Recent global events, including the ‘Arab Spring’ uprisings, Occupy movements and anti-austerity protests across Europe have renewed scholarly and public interest in collective action, protest strategies and activist subcultures. We know that social movements do not just contest and politicise culture, they create it too. However, scholars working within international politics and social movement studies have been relatively inattentive to the manifold political mediations of graffiti, muralism, street performance and other street art forms.
Against this backdrop, this book explores the evolving political role of street art in Latin America during the twentieth and early twenty-first centuries. It examines the use, appropriation and reconfiguration of public spaces and political opportunities through street art forms, drawing on empirical work undertaken in Brazil, Bolivia and Argentina. Bringing together a range of insights from social movement studies, aesthetics and anthropology, the book highlights some of the difficulties in theorising and understanding the complex interplay between art and political practice. It seeks to explore 'what art can do' in protest, and in so doing, aims to provide a useful point of reference for students and scholars interested in political communication, culture and resistance.
It will be of interest to students and scholars working in politics, international relations, political and cultural geography, Latin American studies, art, sociology and anthropology.
"Political street art, the locus of Ryan’s inquiry, remains a deliberately open conceptual term, ‘a loose category for interventions whose creative and material use of the street is in some way tied to their political meaning’, (p. 5) allowing her to draw together examples ranging from campaign posters and political murals to slogan writing and street performances. Relying on original interviews and archival research, the book follows a geographical structure, working through three sets of case studies located within the national contexts of Brazil, Bolivia and Argentina, each chapter interrogating the capacity of political street art to performatively ‘mediate within, challenge and even alter the political status quo’ (p. 141). Political Street Art is an exceptionally rich resource that will benefit new generations of researchers in street art and graffiti studies while also offering critical incursions into social movement theory and regional studies. Likewise, Ryan’s considerations of the aesthetic object in public space as an agent of political change will be of interest to scholars of visual culture: ‘Art is not for the illuminated, art is to illuminate. Signed: The street’." - Julia Tulke, University of Rochester, USA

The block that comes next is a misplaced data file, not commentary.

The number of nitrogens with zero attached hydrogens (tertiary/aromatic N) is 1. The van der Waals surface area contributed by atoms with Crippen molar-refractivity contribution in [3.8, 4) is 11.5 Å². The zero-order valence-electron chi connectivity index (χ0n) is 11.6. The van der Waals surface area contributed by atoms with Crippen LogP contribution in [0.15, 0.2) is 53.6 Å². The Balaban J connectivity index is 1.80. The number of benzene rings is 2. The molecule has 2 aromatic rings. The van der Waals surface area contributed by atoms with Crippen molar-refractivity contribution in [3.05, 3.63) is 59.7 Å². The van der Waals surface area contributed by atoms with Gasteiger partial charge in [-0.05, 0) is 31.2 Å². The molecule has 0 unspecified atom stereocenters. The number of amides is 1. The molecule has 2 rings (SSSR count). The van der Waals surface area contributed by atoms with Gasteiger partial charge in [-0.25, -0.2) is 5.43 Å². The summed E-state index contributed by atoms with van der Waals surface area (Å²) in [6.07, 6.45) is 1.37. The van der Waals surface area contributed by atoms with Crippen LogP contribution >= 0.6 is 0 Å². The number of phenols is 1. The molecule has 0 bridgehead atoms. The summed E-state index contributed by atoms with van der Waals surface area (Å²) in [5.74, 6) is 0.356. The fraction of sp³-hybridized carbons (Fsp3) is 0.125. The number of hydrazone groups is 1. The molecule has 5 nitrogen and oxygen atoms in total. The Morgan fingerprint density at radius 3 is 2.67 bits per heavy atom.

2 From ‘excommunication’ to political expression: conceptualising political street art in Latin America
3 ‘Tupinaquim o Tupinãodá?’: rethinking street art in Brazil
4 Pintadas and performances: street art, identity and resistance in Bolivia
5 Argentine street art: expression, crisis and change
At a time when the literature on democratic politics is dominated by theories of ‘anti-politics’ and the analysis of political disaffection Holly Eva Ryan’s Political Street Art provides a refreshingly perceptive and powerfully astute account of the political role of street art. Although focused on Latin America the insights it provides in relation to the role of art as dynamic form of political expression offer clear lessons for the social and political sciences all over the world. Political Street Art reveals not only why art matters but more importantly ‘what art can do’ in terms of facilitating resistance and cultivating social change.
Matthew Flinders, Professor of Politics, University of Sheffield, UK and Chair of the Political Studies Association of the United Kingdom
Drawing on a wide range of historical and contemporary examples from Latin America, Political Street Art convincingly shows how art can illuminate and usurp power just as much as it can entrench it. An innovative and important contribution to our understanding of aesthetic politics.
Roland Bleiker, Professor of International Relations, University of Queensland, Australia
Bridging insights from multiple disciplines and drawing from extensive primary research, this richly illustrated volume revolutionizes our understanding of how art and protest can help transform the world. This book is essential reading for anyone wishing better to understand the dynamics of contentious politics.
Thomas Davies, Senior Lecturer in International Politics at City, University of London, UK
Images increasingly define how we make sense of ourselves and the world around us yet remain under-explored in global politics. In this excellent book, Ryan provides an engaging analysis of political street art in Latin America as a category in which modern politics is refuted, contested and created. Exciting and contemporary, a must read for those interested in art, Latin America and global politics.
Sophie Harman, Reader at Queen Mary University of London, UK